Wednesday, November 20, 2019

Patentable Utility and Practical Utility

Janssen Inc v Apotex Inc 2019 FC 1355 Phelan J
            2,661,422 / abiraterone acetate & prednisone / ZYTIGA / old NOC

The somewhat unusual facts in this case raise a difficult overall puzzle for which I have no good solution. Phelan J’s decision also tangentially raises several interesting points of law, though none are crucial to the outcome. This post will describe the facts and the overarching puzzle; a subsequent post will deal with the other points of law.

Abiraterone, in combination with prednisone, is approved for the treatment of prostate cancer. In general terms, the 422 patent claims abiraterone acetate in combination with prednisone for the treatment of prostate cancer. Apotex wants to sell its version of abiraterone, but because it is approved in combination with prednisone, Apotex’ product monograph will instruct that it be used in combination with prednisone. Thus, infringement by inducement was straightforward [232], [246]. In this NOC proceeding (under the old Regulations) Apotex also raised validity attacks based on obviousness, lack of utility, and lack of “patentable subject matter.” Phelan J rejected all of these attacks, and consequnetly issued the order of prohibition.

The trick in this case is that the 422 patent apparently contemplated that prednisone would be used for its anti-cancer effect; the inventors hypothesized that prednisone would reverse resistance to abiraterone and thus act synergistically with it [40]. But it seems that this hypothesis was mostly wrong. So, as Phelan J put it, “A significant problem in this case is that the anti-cancer role of [prednisone] that is claimed in the 422 Patent when used in combination with [abiraterone] appears to no longer be understood as the main role [prednisone] plays in cancer treatment. Instead, [prednisone] is now primarily understood to address the side effects caused by [abiraterone ]” [5]. Phelan J did find that there was sufficient evidence of “a scintilla” of utility of a synergistic effect to establish demonstrated utility [221]. But this is not a typical case in which the effect in question is now well established, and the issue is that there was only evidence of a scintilla at the time of filing. There was a scintilla of evidence of synergistic effect then – though barely – and there is no more evidence now than there was then. That's why I say the hypothesis was "mostly" wrong; it had enough merit to support the requisite scintilla of patentable utility, but not enough to be of practical clinical use.*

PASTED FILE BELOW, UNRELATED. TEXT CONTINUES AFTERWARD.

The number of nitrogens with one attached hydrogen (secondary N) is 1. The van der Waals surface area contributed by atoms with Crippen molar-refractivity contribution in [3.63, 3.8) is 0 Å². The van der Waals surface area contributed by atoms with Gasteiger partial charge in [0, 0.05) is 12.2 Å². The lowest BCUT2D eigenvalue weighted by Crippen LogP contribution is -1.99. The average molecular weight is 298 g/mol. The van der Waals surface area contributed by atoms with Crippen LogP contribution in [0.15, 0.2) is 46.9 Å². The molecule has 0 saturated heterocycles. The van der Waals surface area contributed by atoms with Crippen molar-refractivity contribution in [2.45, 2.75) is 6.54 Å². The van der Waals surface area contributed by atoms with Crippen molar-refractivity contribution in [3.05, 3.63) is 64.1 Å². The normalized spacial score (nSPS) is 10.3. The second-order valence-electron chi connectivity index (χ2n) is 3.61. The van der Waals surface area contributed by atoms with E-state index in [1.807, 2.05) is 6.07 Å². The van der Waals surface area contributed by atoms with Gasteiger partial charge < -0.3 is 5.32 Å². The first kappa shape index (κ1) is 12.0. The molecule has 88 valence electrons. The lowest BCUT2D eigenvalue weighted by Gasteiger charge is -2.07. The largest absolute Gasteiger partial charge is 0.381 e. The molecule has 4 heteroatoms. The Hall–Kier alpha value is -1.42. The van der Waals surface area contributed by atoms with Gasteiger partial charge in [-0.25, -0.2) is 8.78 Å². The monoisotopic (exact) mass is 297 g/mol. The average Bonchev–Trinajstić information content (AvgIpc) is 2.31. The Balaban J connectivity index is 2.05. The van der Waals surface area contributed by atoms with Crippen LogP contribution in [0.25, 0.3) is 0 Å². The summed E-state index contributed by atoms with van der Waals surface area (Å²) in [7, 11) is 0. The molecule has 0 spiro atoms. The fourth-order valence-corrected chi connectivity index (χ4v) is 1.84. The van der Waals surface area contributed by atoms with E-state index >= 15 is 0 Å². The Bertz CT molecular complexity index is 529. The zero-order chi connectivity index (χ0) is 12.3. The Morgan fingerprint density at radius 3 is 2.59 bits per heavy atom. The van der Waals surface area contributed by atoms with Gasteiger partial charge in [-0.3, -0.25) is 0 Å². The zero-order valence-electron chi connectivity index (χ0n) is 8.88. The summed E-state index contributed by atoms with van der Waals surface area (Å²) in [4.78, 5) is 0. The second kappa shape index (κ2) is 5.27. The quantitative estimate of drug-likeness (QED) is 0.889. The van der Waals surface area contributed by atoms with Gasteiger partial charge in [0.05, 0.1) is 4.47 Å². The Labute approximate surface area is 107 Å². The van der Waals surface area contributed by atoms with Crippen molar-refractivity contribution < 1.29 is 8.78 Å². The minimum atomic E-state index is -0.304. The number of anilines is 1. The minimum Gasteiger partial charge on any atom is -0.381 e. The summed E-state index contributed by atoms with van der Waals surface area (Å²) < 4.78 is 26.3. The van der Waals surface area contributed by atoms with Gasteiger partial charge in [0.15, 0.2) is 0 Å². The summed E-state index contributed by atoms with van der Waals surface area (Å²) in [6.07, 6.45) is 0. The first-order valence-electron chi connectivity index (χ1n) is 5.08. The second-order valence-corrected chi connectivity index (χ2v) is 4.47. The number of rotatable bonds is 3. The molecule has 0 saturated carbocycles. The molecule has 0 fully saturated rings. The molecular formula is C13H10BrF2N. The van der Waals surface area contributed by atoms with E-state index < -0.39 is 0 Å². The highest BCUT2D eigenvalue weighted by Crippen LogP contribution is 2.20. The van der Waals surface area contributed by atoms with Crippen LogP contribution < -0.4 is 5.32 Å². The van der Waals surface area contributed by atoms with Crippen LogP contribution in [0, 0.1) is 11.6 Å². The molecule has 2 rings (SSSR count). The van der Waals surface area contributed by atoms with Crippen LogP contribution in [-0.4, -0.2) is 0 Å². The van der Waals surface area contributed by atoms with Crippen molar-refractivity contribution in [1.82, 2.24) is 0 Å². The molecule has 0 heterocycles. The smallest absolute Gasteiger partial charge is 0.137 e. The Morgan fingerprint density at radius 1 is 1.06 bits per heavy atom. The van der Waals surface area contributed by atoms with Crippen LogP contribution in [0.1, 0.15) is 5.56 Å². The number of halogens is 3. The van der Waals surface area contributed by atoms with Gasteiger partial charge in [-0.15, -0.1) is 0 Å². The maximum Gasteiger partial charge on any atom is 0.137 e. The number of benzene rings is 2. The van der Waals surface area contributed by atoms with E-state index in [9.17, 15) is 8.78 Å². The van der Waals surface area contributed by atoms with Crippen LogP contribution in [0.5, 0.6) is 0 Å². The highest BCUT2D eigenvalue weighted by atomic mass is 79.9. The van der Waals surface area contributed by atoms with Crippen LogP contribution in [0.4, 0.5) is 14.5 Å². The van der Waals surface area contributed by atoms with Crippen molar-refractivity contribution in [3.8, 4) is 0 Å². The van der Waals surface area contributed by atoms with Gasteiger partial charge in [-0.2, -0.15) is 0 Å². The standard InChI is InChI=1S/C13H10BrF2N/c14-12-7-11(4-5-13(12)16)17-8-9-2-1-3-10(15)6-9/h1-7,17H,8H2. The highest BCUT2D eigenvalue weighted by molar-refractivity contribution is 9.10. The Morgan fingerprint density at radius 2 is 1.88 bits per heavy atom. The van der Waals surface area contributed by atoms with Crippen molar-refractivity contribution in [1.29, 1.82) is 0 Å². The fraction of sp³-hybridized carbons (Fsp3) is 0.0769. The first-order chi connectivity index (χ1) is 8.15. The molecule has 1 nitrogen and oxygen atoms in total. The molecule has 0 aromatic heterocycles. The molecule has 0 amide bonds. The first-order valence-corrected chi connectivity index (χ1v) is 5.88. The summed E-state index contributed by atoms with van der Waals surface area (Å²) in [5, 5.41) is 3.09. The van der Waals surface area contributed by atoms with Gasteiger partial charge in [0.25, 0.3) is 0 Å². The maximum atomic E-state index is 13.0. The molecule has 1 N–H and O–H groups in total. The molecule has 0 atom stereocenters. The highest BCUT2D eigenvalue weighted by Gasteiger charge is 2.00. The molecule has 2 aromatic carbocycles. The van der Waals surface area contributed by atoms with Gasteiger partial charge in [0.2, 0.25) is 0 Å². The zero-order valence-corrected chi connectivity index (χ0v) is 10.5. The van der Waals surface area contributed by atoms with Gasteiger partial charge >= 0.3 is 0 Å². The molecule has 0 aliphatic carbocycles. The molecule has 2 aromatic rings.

The result is that Janssen is able to prevent Apotex from marketing abiraterone in combination with prednisone to control side effects, on the basis of a mostly wrong ‘discovery’ that prednisone acts synergistically with abiraterone. This is intuitively troubling, given that the practice of prescribing abiraterone with prednisone owes nothing to Janssen’s discovery. Nonetheless, I don’t see any flaw in Phelan J’s reasoning. (I have a few quibbles that I'll discuss in my next post, but nothing that would affect the outcome.) The result stems from the fact that the standard for utility is low, so Janssen was able to demonstrate utility on the basis of a very modest effect. Normally the low standard for utility works well, as it allows the inventor to get patent protection relatively early in the product development cycle. This has practical advantages, such as enabling product development and testing, such as clinical trials, without fear of anticipating one’s own invention; and there are also theoretical advantages, in preventing a wasteful “patent race”. In the great majority of cases, the early promise either pans out after more development, and a product is brought to market, or it doesn’t pan out, the product dies, and the patent becomes irrelevant. But in this case, the early promise did not pan out, and the combination was developed for entirely different purposes. Now the patent on the defunct quasi-invention has popped up to give a monopoly over a product that owed nothing to the inventor’s contribution.

I don’t really know what to make of this. I’m inclined to think that probably this is just a case where unusual facts have given rise to a problematic result, but we should accept that no system is perfect and it is better to address the majority of cases well and accept that sometimes rules that are generally good will lead to unsatisfactory results. Or maybe I’ve overlooked some policy angle that provides a good justification for this specific result. It’s also possible that existing law really does address this problem and I (along with Apotex and Phelan J) have overlooked the answer. Or it may be that the law should be tweaked somehow to address this particular problem; but as the saying goes, hard cases make bad law, and I wouldn’t advocate any change to address these unusual facts without taking care to make sure it doesn’t do more harm than good.

*This summary is as I understand the facts. I must say that I found the facts a bit difficult to grasp, and I’m not entirely confident that I have understood the facts correctly.

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